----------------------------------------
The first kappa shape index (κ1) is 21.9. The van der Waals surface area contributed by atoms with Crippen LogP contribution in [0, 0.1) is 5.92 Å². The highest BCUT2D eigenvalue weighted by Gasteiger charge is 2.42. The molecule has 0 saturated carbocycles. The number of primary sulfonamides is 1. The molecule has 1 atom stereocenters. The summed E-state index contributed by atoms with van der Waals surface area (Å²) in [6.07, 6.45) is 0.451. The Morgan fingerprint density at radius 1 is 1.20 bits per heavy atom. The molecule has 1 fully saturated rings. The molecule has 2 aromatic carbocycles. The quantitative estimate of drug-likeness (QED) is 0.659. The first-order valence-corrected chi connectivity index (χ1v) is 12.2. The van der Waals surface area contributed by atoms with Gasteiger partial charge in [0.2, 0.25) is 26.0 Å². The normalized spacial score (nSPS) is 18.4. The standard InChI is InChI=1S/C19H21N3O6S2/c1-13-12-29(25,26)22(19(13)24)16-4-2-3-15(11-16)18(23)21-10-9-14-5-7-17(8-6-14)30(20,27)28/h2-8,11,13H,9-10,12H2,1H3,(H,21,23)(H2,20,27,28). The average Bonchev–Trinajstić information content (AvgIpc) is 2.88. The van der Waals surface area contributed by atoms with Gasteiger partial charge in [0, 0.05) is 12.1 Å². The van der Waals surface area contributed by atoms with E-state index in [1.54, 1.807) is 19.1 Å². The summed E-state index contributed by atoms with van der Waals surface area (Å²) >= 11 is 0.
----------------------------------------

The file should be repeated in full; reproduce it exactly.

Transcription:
The first kappa shape index (κ1) is 21.9. The van der Waals surface area contributed by atoms with Crippen LogP contribution in [0, 0.1) is 5.92 Å². The highest BCUT2D eigenvalue weighted by Gasteiger charge is 2.42. The molecule has 0 saturated carbocycles. The number of primary sulfonamides is 1. The molecule has 1 atom stereocenters. The summed E-state index contributed by atoms with van der Waals surface area (Å²) in [6.07, 6.45) is 0.451. The Morgan fingerprint density at radius 1 is 1.20 bits per heavy atom. The molecule has 1 fully saturated rings. The molecule has 2 aromatic carbocycles. The quantitative estimate of drug-likeness (QED) is 0.659. The first-order valence-corrected chi connectivity index (χ1v) is 12.2. The van der Waals surface area contributed by atoms with Gasteiger partial charge in [0.2, 0.25) is 26.0 Å². The normalized spacial score (nSPS) is 18.4. The standard InChI is InChI=1S/C19H21N3O6S2/c1-13-12-29(25,26)22(19(13)24)16-4-2-3-15(11-16)18(23)21-10-9-14-5-7-17(8-6-14)30(20,27)28/h2-8,11,13H,9-10,12H2,1H3,(H,21,23)(H2,20,27,28). The average Bonchev–Trinajstić information content (AvgIpc) is 2.88. The van der Waals surface area contributed by atoms with Gasteiger partial charge in [0, 0.05) is 12.1 Å². The van der Waals surface area contributed by atoms with E-state index in [1.54, 1.807) is 19.1 Å². The summed E-state index contributed by atoms with van der Waals surface area (Å²) >= 11 is 0.